He explicitly said that’s what a woman was supposed to do. He never had the balls to say this to my mother (who looked at him aghast as he said it), but to me, a woman who was fighting against his perceptions for her femininity, he was more than comfortable saying and doing all of those things. He wants to treat women this way, he just feels constrained. I provide him with a convenient target to act out his sexist fantasies upon since I’m kind of like a woman but not a “real woman.”

Make no mistake, if this is transphobia it exists only as a subset of pure, unadulterated misogyny.

I have often said that when it comes to violence and bias against trans women it is not the fact that we’re ‘gender deviant’ that gets us attacked, but what gender we are deviating towards that earns the ire of people like my father. That is something that should alarm all women.

Should feminists be in the business of carrying water for patriarchs? I can think of no greater insult to our movement.

The mainline of their argument is unironically used essentialism. I am not a woman, nor can I ever be one, because I was born with a penis.

Let’s examine this for a hot second: Feminists have long railed against this society’s phallocentrism, and against a myriad of sexist presumptions dressed in the gown of science (think Freud’s Penis Envy), and long condemned the asinine acculturated idea that the penis carries with it any sort of innate power and entitlement, and that because we build world-ending bombs in their shape is no validation of the notion.

So how can one of their number suddenly turn around and deny me my womanhood on exactly the same basis as my father? Look at everything he’s said and done. If you bristled you did so rightly. Yet in denying my womanhood some radical feminists would say, verbatim, what my father has said: my little estrogenised cock is more important than everything else about my personhood, my life, my experiences, my personality, and the rest of my body.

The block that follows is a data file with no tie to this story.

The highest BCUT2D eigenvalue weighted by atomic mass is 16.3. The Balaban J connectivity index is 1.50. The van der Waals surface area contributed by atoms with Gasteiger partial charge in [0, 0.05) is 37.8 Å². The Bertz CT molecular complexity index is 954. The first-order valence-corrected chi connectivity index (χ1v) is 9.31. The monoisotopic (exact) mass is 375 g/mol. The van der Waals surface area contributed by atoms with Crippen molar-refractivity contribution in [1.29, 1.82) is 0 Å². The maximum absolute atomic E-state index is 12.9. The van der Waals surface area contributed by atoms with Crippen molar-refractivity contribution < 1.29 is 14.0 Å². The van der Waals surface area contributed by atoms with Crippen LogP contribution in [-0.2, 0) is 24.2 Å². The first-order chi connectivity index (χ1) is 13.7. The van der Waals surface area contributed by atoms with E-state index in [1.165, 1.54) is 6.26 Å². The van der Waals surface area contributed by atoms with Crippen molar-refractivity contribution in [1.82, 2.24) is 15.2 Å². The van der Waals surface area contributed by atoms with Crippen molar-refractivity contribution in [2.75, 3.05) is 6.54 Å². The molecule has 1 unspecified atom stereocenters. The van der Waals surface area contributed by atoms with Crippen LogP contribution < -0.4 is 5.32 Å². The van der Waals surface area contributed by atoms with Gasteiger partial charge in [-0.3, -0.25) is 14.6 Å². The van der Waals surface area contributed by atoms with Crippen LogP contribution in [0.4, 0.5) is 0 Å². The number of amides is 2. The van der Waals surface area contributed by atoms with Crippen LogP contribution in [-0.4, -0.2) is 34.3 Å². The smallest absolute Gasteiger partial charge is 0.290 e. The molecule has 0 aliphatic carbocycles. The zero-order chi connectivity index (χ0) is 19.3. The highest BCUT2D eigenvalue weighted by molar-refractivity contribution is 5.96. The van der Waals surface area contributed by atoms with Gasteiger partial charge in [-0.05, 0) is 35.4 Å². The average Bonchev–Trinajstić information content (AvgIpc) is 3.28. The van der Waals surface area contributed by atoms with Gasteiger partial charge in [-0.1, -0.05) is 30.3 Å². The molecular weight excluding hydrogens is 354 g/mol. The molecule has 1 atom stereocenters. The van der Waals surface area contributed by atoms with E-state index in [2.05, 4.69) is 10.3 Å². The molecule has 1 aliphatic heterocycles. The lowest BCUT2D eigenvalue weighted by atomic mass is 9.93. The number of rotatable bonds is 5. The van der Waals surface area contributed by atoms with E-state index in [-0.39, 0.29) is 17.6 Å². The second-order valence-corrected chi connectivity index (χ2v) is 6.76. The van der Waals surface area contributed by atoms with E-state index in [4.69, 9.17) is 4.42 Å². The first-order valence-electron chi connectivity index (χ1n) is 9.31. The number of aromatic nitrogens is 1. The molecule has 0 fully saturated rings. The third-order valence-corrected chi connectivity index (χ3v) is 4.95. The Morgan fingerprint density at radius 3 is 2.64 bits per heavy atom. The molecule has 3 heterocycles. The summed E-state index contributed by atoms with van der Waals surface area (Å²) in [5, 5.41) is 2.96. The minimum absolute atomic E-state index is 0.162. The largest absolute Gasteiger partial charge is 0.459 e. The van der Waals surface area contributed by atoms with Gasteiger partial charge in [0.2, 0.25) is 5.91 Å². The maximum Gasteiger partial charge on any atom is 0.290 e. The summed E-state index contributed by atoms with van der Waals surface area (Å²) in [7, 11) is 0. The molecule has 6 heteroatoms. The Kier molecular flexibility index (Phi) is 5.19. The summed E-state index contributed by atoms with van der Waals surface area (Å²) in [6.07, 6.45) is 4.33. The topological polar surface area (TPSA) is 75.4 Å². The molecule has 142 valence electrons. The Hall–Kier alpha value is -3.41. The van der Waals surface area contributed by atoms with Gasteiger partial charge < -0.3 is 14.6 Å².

What really gets me sighing and holding my head is when some of those same people come along and say that even a trans woman who’s had bottom surgery is still a man because they used to be penis-havers. I never thought I’d see the day when a feminist let the ghost of a penis define another woman. How sexist men must howl with self-satisfied laughter. They’re getting feminists of all people to do their dirty work for them, lock, stock, and two smoking barrels full of bullshit.

How could a feminist imbue that blasted organ with so much power in a way that is not at all different from how patriarchal men have done it for years? Treating it as an immutable birthright in whose veins is the essential privilege of manhood; this is radioactive water that I as a woman will not carry. No woman should. Our dignity should not permit it.

I am something that makes many men uncomfortable and with very good reason. I call into question the immutability of sex and gender; I call into question any innate concept of manhood’s superiority. I can do this with well reasoned arguments, but I call this pap and nonsense into question by merely existing.

If you want further proof of how misogyny has for so long stabbed us and tried to define us, you need look no further than that great gleaming edifice of purported objectivity: Psychiatry. Consider the following: as more and more trans people started coming out and going to therapists to be allowed to start hormone treatment and get the permissions we needed to transition, the world was rapidly changing around us all. The 60s were upon us and feminism was once again bursting through the dam.